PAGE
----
Seven may as well be twenty-one, because both ages seem totally unfathomable to me. Yet, here it is! Devi turned 7, choosing to celebrate by having an Indian Princess Party. Dressed in a new salwar kameez, tikka and with her hair pulled back in a bun, I can begin to see the young adult begin to bud inside her. (Pat is never going to let her date!)
I think the best part about throwing home birthday parties comes on the eve before the party, when as the kids sleep, the house is transformed to match the theme of the party. For this one, we covered the floor to ceiling windows of our family room with a giant white paper silhouette of the Taj Mahal. When Dev awoke the morning of the party she shouted, “The Taj Mahal? We are in Agra, India!” indicating that we had indeed accomplished our goal. The dining room became a tent by draping bright colored sheers from the corners of the room toward the center. This is where our party began as I explained the words “Diwali” and “Diya” to our young guests. Instructed by Oma our resident potter, she demonstrated how to form the air dry clay into lanterns to hold tea lights to burn during the festival of light. The girls decorated the outsides of their diyas by pushing bright colored beads into the soft clay sides in all kinds of patterns and designs.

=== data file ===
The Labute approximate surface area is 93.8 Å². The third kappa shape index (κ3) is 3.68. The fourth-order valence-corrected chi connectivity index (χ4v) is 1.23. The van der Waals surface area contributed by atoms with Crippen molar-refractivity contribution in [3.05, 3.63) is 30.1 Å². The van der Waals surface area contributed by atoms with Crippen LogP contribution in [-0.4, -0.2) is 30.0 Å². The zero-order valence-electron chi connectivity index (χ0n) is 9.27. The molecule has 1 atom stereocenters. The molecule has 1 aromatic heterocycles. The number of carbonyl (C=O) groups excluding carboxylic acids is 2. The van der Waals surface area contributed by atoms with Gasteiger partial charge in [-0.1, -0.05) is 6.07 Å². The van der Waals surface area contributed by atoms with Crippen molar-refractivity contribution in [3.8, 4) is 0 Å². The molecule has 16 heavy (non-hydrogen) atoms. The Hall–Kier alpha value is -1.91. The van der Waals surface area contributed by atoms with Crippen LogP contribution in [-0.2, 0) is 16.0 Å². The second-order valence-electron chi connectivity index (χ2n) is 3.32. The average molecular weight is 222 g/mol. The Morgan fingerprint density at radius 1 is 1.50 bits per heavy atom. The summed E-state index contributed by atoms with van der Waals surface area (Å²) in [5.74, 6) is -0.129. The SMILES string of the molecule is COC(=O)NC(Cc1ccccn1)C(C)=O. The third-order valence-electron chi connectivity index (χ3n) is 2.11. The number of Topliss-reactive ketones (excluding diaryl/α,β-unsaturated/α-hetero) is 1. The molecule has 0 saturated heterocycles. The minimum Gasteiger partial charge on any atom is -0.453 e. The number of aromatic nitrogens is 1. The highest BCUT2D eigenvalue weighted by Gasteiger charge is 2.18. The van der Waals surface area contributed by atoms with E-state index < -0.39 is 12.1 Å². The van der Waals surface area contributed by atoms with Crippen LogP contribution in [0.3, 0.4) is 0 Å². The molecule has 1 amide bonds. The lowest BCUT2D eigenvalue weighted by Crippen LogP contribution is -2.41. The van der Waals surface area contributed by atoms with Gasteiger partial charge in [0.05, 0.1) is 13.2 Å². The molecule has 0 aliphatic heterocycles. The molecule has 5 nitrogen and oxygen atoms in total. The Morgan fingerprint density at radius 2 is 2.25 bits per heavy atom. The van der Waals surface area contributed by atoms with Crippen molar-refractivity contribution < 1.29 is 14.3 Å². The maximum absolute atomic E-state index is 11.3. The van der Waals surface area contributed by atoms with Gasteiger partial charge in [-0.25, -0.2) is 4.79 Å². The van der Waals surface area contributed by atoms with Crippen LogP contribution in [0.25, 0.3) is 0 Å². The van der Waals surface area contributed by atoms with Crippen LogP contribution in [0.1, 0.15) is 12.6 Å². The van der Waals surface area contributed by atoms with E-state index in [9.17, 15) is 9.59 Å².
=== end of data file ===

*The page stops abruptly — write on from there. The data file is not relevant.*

The final game was a memory game, in which I had filled a tray with all kinds of Indian related items like spices, a scarf, a henna cone, a paper mache elephant, tiffin, statue of Ganesh, an Indian travel book, tea, incense, bangle bracelets, some rupees, a mortar and pestle, and more so that the tray was completely covered with objects. I uncovered the tray and explained to the girls what each item was called, how it was used and then covered up the tray again. We went around the room and had each girl name something off the tray from memory, trying not to repeat any of the items. I was so impressed! They really paid attention and had excellent recall. It was nice to use this teaching moment to challenge them just a bit.
At last it was cake time! At Devi’s request, I had made a two tier peacock cake...with jewels...and candies...and a real peacock on top. Well, it had real feathers anyway. All in all, the party was a huge success and I think everyone left exhausted, full, and knowing a bit more about Indian culture. Success in my book, and in Devi’s. Lots of hugs were doled out along with many thank yous, namastes, and a few high fives as well. Days after I could hear our girls humming the prince song and pointing to their shiny nose ring and then up to the stars...